Sunday, January 1, 2012

Tea Plantations

It's Christmas Eve! We headed off bright and early for Nuwara Eliya - a famous tea growing region of Sri Lanka. Notice the word "bright"? We have had absolutely gorgeous weather today - blue skies, sunshine, wispy clouds. Such a great day for a drive. Stopped at a wood working shop - oh my gosh they have fabulous workmanship! We got to see the men working on the carvings - the details are just outstanding. My favorite was a family of elephants, playing in the water and feeding on the trees along the edge. The carving was ornate and delicate. You could see the water splashing as the elephants sprayed each other. Just phenomenal. 
The colors that can be found on many of the wood carvings - as well as various cave and temple walls, were made from a tree called the Rainbow Tree. The man demonstrated how it shave off bits from the wood and mix it in water, giving you a nice red color. If you add various things, citrus juice, salt, you get different colors! He demonstrated how to get purple, blue, green and yellow. Most of the paintings we saw throughout Sri Lanka were colored this way. 

Looking down on the Temple of the Tooth

From there we headed up the hill to a great spot that over looks the Temple of the Tooth. The lake that is central to the town of Kandy was made by one of the kings in the 1800's. It is said that the island of the kings (in the center of the lake) was used by the kings for bathing and had a secret tunnel connected to the castle...who knows. While it is quite pretty and scenic, not everyone was happy with the king who built it. The view from the hill was not without its downside - the scenic pull out was well known and so many enterprising souls set up shops - or carry their wares in their arms -  all trying to get you to buy the t-shirt, key chain or necklace they're selling. It's amazing, at times obnoxious, and non-stop.
Tea Plantation

Finally left Kandy behind and headed up into tea country. We have spent a good part of the last few days sitting in towns with all of humanity pouring around us so it has been delightful to be out on the road, heading up the hills, with few people tagging along.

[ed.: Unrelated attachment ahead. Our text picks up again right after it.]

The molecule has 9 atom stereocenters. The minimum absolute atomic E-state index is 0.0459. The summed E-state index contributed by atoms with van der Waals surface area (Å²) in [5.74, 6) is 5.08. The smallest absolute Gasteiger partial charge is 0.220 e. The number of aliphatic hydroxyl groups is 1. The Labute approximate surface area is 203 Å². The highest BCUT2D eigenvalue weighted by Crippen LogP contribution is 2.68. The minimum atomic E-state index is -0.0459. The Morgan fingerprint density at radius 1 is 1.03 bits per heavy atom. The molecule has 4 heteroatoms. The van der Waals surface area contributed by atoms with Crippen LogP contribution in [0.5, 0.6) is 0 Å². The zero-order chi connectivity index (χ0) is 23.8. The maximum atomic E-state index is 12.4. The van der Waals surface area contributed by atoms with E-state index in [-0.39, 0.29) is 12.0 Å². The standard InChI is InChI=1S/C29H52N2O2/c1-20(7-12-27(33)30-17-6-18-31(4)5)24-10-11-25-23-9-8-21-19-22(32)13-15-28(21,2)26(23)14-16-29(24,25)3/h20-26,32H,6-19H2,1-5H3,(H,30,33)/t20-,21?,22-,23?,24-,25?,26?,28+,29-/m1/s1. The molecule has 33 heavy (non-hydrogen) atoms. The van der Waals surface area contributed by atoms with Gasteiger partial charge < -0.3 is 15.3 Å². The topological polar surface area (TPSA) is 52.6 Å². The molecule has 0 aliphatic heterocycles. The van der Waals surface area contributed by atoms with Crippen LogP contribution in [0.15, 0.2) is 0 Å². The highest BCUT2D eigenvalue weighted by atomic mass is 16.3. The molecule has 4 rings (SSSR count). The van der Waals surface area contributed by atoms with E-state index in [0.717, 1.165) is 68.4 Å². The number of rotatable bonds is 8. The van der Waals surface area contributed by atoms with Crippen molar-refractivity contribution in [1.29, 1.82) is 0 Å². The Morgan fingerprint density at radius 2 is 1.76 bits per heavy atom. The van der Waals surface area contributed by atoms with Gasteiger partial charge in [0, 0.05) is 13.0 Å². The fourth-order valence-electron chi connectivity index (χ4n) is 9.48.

Tea picker at the plantation
The scenery is outstanding - the pictures hardly do it justice. The British, being quite British, decided that since coffee wasn't making it (apparently there was a huge crop failure – in the 1860’s), they would plant tea and tea they planted. The hills are absolutely covered with tea plantations. I can't believe the steep hills that have tea growing on them...meaning the ladies are climbing up there, mostly barefooted, to pick the tea. The bags they carry hold about 10 kilo or so of tea so they carry a lot of weight up and down the hills. The bags are balanced on their heads with straps, much the same as the way people carried things in Nepal. The women are the ones who do the picking, apparently it’s too repetitive for the men. Many places provide some kind of housing but not much in the way of pay. While the two main groups who live on the island are the Sinhalese and the Tamil’s, it’s the Tamils who are primarily involved in picking tea and doing the main labor required maintaining the fields.
Spreading out the tea to dry

Tea production is much more involved that I ever realized. The factory we went through actually makes black tea (probably you've had some because Lipton is one of the buyers). The tea is dried in long trays, ground up, and then a multi-step process separates the tea leaves from the branches. The tea goes through a fermentation process before it is finally dried and goes through a final rolling process. Ceylon tea is quite famous and I have to admit, I've enjoyed the tea we've had here in Sri Lanka. Have learned…you want real tea, not the bagged stuff. Apparently they bag the “inferior” grade tea and sell the better stuff bulk. 

We have been playing tag with Roeland across Sri Lanka, it seems. While initially we weren't planning on going to Nuwara Eliya, a change in our reservation in Ella meant we needed someplace to be for a night. Jeff checked out the guide book as well as talked to Kapila and we found ourselves not just in the same village as Roeland, but actually just down the street from his place! We ended up spending Christmas Eve together, enjoying a drink at his hotel, heading downtown to Milano for dinner - curries, of course - and then stopping by our place for a nightcap. Nice to be able to spend the evening with friends!

No comments:

Post a Comment